Monday, March 13, 2017

Prepping for Round Two

We just concluded a 24-hour transit to our new location with a cast from the ship's CTD and a midnight deployment of SWIMS to start surveying the area. During the transit, even though we weren’t actively gathering new data with most of our instruments, we still had plenty to do. As thoroughly as we tested everything before we left, the ocean is a harsh and unpredictable place, and there are always improvements to be made to insure that we make the most of our time out here, whether it’s cleaning an instrument, opening it up to check the circuits, or fixing glitches in our processing programs.  

One of the projects we undertook was stabilizing the ADCP attached to the bottom of the buoy chain. The design of the cage around the ADCP was such that the battery and instrument weren’t being held in place as tightly as they needed to be, threatening the power cable and reliability of the measurements. The new-and-improved design increases the friction between the clamps and the frame, and secures the power cable more tightly to the instrument.

The ADCP (black) and its battery (blue) in the holding cage. It hangs vertically from the buoy chain, which means preparing for strong vertical motions is important for keeping the instrument working. (Photo credit: Rosalind Echols)

Every time we use the big ship-board CTD with the rosette (a set of 24 bottles used to gather water samples from different depths for biological and chemical tests), we have to empty it, reset all the firing pins that close the bottles, and rinse it thoroughly with fresh water. In fact, every time we take an instrument out of the water we perform this fresh water rinse to minimize the corrosive effects of the salt water. One of the primary challenges oceanographers face when trying to make measurements in the ocean is that many of the interesting characteristics of the ocean (it is deep, turbulent, and salty, for example) are really bad for electronics, metals, and so on. Many of the engineering challenges are comparable to launching something into space.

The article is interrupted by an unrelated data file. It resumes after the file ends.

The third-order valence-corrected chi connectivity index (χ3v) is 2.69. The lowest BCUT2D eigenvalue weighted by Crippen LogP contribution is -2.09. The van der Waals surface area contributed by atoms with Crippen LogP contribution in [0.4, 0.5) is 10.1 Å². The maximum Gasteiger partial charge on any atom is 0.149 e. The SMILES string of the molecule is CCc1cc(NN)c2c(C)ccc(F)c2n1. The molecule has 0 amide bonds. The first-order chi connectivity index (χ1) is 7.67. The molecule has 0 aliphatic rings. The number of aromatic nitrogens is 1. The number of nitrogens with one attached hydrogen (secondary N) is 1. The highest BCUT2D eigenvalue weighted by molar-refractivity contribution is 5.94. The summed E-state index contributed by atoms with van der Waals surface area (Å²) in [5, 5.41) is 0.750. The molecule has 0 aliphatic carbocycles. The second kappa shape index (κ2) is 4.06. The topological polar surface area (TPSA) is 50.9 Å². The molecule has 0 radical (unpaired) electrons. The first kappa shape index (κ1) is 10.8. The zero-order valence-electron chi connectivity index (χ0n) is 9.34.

Our biologist, Kate Kouba (from Portland State University) resets firing pins at the top of the CTD rosette after gathering water samples. (Photo credit: Rosalind Echols)

Before we put everything back in the water, we are also looking at the data we’ve already gathered, both to keep an eye out for interesting physics but also to see if there were any bizarre data standouts that might suggest a malfunctioning instrument. Sometimes, weird, unexpected features of the data are interesting phenomena, but they can also mean that a probe isn’t working correctly, so closely monitoring the data as it comes in is an important step in making sure that the data we come home is meaningful.

1 comment:

  1. keep up the good work! Interested in what conditions you find in the next series of measurements.